GP: It would have been easy to create a storyline in this game that was a subordinate to the combat systems. Yet you seem to have tried to texture in and layer a complex storyline. During the presentation, I got the impression that players may find themselves wondering just which is the right side in the war …
Julian: (laughs) Without giving away too much, during the game your perceptions will completely change. And that was the kicker for me when we created this story. We were at this place where we knew we wanted to go dark. Because dark and an interesting storyline means you look at the atrocities of war, you play out the atrocities of war but you need to come to the point where you face the morale side of things and the ethical side of things. And quite frankly, a straight military story, just going and attacking the other side, we wouldn’t have wanted to do. Games are at the point where if the stories can’t engage us a little bit more, we shouldn’t be doing this.
GP: How many hours of gameplay do you anticipate this game will have?
Julian: It depends on how good you are as a player. Some missions you might get on the first go and some you may take 10 go’s and it will last much, much longer. We are saying, in general, 12 hours, and that is without a lot of the replay value.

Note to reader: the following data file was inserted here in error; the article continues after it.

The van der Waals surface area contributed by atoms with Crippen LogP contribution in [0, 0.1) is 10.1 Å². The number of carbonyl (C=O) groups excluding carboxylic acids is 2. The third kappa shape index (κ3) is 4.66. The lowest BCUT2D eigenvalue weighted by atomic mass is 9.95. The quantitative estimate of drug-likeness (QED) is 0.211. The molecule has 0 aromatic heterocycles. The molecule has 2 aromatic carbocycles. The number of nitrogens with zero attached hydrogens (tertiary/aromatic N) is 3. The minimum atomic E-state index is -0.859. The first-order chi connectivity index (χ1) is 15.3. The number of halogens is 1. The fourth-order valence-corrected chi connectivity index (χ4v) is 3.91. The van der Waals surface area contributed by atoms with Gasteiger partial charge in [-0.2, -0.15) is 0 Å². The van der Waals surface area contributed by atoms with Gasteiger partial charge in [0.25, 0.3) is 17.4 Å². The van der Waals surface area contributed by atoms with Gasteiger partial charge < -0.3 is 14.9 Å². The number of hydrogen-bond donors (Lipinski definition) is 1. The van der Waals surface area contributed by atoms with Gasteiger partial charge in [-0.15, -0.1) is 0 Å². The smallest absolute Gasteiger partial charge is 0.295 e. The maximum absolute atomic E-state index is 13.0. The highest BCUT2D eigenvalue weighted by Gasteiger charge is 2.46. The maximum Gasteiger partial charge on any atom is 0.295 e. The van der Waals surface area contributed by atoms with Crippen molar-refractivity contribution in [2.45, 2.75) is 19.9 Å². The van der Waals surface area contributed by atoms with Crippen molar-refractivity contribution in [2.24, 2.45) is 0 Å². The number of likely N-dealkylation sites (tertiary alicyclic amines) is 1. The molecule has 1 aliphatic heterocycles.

GP: Some developers, when creating a game of such scope, have a lot of back-story material. How much of the total script that was created for this game was used and is there enough material to serve as a foundation for a sequel or even prequel?
Julian: There is a complete pre-story and there is actually an aftermath. What becomes, relatively quickly, clear is that although there is a war raging in the world, both sides are kind of doomed anyway because the natural phenomenon of the volcanoes erupting and making the land uninhabitable will, sooner or later, catch all of them. So from there we have a starting point for potential sequels. We also had to cut a couple of levels, which were pre-production, and they actually correlate to some sub-plots. Altogether we had to cut two sub-plots, which is one of the things when we talk about potentials for downloadable content later on, which we are considering right now, putting back into the story.
GP: What is your favorite aspect of this game? When did you know that the vision of the team had been realized?
Julian: There were two key markers. The first was when the seamless sky to ground started working. The other was when the physical attack systems for the dragons came together. The shooting part we had down, because we had been doing it for so many years, but the physical part was tough.
When they clicked for the first time, it was ‘wow, we’ve got something fresh and new here.’
Check out our LAIR Preview